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Logo of jepicomhInstructions for authorsCurrent TOCJournal of Epidemiology and Community Health
 
J Epidemiol Community Health. Dec 1995; 49(6): 617–628.
PMCID: PMC1060179
Neonatal intensive care cots: estimating the population based requirement in Trent, UK.
P R Burton, E Draper, A Fenton, and D Field
T V W Telethon Institute of Child Health Research, West Perth, Australia.
Abstract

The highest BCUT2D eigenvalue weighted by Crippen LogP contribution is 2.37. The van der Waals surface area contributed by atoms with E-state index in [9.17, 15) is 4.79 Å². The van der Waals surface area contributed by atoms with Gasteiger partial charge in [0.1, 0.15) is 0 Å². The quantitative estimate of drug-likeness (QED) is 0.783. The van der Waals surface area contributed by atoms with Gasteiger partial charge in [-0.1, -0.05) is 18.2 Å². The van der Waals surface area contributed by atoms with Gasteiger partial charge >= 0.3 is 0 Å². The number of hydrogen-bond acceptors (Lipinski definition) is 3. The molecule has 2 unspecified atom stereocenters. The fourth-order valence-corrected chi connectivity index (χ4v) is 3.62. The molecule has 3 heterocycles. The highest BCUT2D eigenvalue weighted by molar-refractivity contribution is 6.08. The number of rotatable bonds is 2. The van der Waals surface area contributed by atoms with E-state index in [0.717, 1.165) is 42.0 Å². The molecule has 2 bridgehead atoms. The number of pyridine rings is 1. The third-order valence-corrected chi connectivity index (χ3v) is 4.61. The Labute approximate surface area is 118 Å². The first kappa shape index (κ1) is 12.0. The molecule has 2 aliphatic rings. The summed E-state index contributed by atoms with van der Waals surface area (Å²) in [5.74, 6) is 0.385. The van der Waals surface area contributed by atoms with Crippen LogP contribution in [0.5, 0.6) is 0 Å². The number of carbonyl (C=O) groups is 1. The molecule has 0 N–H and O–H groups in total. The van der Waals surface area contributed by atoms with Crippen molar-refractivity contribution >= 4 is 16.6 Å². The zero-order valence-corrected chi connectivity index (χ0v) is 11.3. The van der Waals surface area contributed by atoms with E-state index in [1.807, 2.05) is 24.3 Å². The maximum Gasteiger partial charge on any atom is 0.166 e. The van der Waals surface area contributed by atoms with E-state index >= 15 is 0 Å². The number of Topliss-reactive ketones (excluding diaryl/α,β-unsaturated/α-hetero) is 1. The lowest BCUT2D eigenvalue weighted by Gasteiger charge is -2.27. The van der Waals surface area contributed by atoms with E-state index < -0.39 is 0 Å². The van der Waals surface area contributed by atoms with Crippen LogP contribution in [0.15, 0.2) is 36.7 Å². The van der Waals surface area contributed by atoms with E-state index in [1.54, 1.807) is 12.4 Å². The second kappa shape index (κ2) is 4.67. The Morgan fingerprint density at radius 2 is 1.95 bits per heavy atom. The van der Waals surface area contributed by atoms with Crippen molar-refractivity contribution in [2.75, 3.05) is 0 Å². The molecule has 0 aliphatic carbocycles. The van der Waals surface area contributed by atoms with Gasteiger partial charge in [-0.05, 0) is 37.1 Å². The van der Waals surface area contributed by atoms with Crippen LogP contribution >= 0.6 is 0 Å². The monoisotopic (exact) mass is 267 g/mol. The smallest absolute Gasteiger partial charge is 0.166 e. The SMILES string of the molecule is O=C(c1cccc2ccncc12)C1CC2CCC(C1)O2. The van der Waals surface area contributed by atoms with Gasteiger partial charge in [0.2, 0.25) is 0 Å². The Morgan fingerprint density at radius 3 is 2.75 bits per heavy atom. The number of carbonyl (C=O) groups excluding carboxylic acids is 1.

STUDY OBJECTIVES--To estimate the population based requirement for neonatal intensive care (NIC) cots by investigating NIC utilisation in a large population based study. DESIGN AND SETTING--This was a two year, non-randomised, prospective cohort study of neonates receiving NIC in hospitals in the Trent Regional Health Authority (RHA). PARTICIPANTS--The main study considered the 2979 neonates born to Trent RHA residents who had begun high dependency care in Trent RHA or neighbouring health authorities between 1 April 1990 and 31 March 1992 and met any of the following criteria: (i) birth weight < 1500 g; (ii) gestation < 32 weeks; (iii) need for active respiratory support other than initial resuscitation; (iv) need for in utero or neonatal transfer to receive high dependency care; (v) severe asphyxial brain insult after delivery : and (vi) death. The analysis here is restricted to the 1730 neonates who received total parenteral nutrition or assisted ventilation, or both; that is, those who received NIC level 1 (ICL1) on at least one day. MEASUREMENT AND ANALYSIS--The treatment history of each neonate was converted into a time-line detailing the dates of beginning and stopping NIC, the dates of any transfers between units, and any gaps in NIC treatment. The duration of ICL1 was observed directly and that of intensive care level 2 (ICL20 was imputed from a model based upon round trip transfers. These were also recorded on the timeline. The time-lines were first used to derived the observed distribution of the utilisation of NIC cots in Trent RHA during the study. An extensive series of Monte Carlo simulations was then carried out in order; (i) to estimate cot requirements in smaller populations; (ii) to determine whether Trent RHA utilised its NIC cots in a manner that was clinically appropriate at the population based level; (iii) to perform a series of sensitivity analyses; and (iv) to compare results with an equivalent study carried out in the Northern RHA. MAIN RESULTS AND CONCLUSIONS--Trent RHA is reasonably representative of the greater population of England and Wales in terms of both the distribution of birth weight and of birth weight-specific neonatal mortality. Trent RHA did not seen to be underprovided for NIC cots or to be overusing these cots inappropriately. It therefore seems reasonable, if the assumptions of the analysis are borne carefully in mind, to treat these utilisation data as a rough guide to true population based need. NIC cot requirements depend critically upon the size of the served population - small populations are subject to greater random variability and require relatively more cots to ensure cot availability on an equivalent proportion of days. A neonatal unit should not therefore serve a population generating fewer than 5000 and 25 000 births per annum, the estimated population based provision which would ensure free cots on 29 out of 30 days falls gradually from 1.20 to 0.88 NIC cots per 1000 births per annum. A cooperative network of NICUs offers the opportunity to provide fewer cots per head of population while maintaining good access for most neonates referred to the service.
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